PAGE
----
skip navigation


Register for Latest Research

Stay Informed
Register with NCJRS to receive NCJRS's biweekly e-newsletter JUSTINFO and additional periodic emails from NCJRS and the NCJRS federal sponsors that highlight the latest research published or sponsored by the Office of Justice Programs.

NCJRS Abstract

The document referenced below is part of the NCJRS Virtual Library collection. To conduct further searches of the collection, visit the Virtual Library. See the Obtain Documents page for direction on how to access resources online, via mail, through interlibrary loans, or in a local library.


NCJ Number: 250582 Find in a Library
Title: BIG Ideas on School-Based Mentoring: Evaluation of the Big Brothers Big Sisters - Greater Twin Cities School-Based Mentoring Program
Author(s): Kara Beckman M.A.; Jennifer Doty Ph.D.; Shari Plowman M.P.H; Glynis Shea B.A.; Barbara J. McMorris Ph.D.
Corporate Author: Regents of the University of Minnesota
United States of America
Date Published: August 2015
Page Count: 55
Sponsoring Agency: Office of Juvenile Justice and Delinquency Prevention
Washington, DC 20531
Regents of the University of Minnesota
Minneapolis, MN 55455
Grant Number: 2012-JU-FX-0002
Sale Source: Office of Juvenile Justice and Delinquency Prevention
US Dept of Justice
810 Seventh Street NW
Washington, DC 20531
United States of America
Document: PDF
Type: Program/Project Description; Program/Project Evaluation; Report (Grant Sponsored); Report (Study/Research); Research (Applied/Empirical); Youth-Oriented Material
Format: Document; Document (Online)
Language: English
Country: United States of America
Annotation: This report summarizes findings of the evaluation of the Big Brothers Big Sisters of the Greater Twin Cities’ (BBBS-GTC‘s) school-based mentoring program, based on qualitative and quantitative data collected during 2013 and 2014.
Abstract: Overall, evaluation findings showed that BBBS-GTC is implementing 36 of 39 effective practice elements that were assessed, as stated in the Elements of Effective Practice for Mentoring. Eleven of the 50 elements stated in that publication were not assessed. Nine key findings resulted from the evaluations. First, younger mentors (“Bigs”) were less experienced, more diverse, and more likely to be female. Second, high school Bigs expressed more positive attitudes about the youths (“Littles”), compared to other Bigs. Third, adult Bigs were more likely to continue a relationship with their Littles and were more equally balanced between girls and boys. Fourth, high numbers of Bigs were satisfied with the application, interview, and match processes, as well as training, program structure, and match support. Fifth, BBBS-GTC is effectively managing expectations for most Bigs. Sixth, Bigs wanted additional training in relationship-building strategies, such as working with challenging Littles, cultural competency, and ending matches. Seventh, meeting Littles during lunch/recess was more challenging than meeting at other times. Eighth, struggling Bigs may need more effective problem-solving or coaching from match support coordinators that is developmentally tailored for both the Big and Little. Ninth, in surveys, Bigs strongly agreed that they received effective match coordination, with isolated concerns with match coordination. Five recommendations are offered for improving the mentoring program. 11 figures, 5 tables, and 6 references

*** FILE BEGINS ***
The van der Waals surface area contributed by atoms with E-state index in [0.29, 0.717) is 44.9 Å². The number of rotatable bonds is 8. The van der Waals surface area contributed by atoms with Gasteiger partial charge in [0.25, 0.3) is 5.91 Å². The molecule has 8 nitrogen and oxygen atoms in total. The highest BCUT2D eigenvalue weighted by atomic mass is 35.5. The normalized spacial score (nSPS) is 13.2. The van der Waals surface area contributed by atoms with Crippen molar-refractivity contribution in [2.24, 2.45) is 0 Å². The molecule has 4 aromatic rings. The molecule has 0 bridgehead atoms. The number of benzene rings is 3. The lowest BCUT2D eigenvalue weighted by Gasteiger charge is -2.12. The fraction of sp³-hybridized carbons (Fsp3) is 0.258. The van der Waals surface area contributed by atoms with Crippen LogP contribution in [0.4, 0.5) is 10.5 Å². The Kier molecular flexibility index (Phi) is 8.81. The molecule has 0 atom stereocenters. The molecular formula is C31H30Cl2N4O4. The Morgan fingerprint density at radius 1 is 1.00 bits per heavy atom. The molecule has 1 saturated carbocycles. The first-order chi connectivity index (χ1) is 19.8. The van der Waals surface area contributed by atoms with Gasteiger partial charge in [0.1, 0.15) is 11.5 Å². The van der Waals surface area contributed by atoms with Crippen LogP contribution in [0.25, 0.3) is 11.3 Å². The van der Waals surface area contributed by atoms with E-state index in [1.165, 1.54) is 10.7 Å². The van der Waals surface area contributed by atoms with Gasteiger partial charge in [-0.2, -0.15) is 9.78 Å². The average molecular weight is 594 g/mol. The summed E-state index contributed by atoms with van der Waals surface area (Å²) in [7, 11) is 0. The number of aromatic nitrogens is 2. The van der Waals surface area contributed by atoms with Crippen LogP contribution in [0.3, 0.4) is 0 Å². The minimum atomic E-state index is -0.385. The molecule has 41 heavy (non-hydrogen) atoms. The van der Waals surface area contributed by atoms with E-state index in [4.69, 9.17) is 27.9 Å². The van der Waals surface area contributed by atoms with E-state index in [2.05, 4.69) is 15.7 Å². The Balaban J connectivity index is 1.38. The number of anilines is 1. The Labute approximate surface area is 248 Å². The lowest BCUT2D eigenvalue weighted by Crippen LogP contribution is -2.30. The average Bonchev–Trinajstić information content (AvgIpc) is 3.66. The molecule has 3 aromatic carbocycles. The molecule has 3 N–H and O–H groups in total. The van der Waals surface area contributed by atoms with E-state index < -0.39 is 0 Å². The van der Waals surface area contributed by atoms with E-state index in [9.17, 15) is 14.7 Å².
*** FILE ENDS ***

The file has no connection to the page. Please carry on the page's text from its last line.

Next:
Main Term(s): Juvenile delinquency prevention programs
Index Term(s): Big Brothers/Big Sisters of America; Mentoring programs; Minnesota; Office of Juvenile Justice and Delinquency Prevention (OJJDP); OJJDP final report; Program implementation; School-Based Programs; Services effectiveness
To cite this abstract, use the following link:

*A link to the full-text document is provided whenever possible. For documents not available online, a link to the publisher's website is provided. Tell us how you use the NCJRS Library and Abstracts Database - send us your feedback.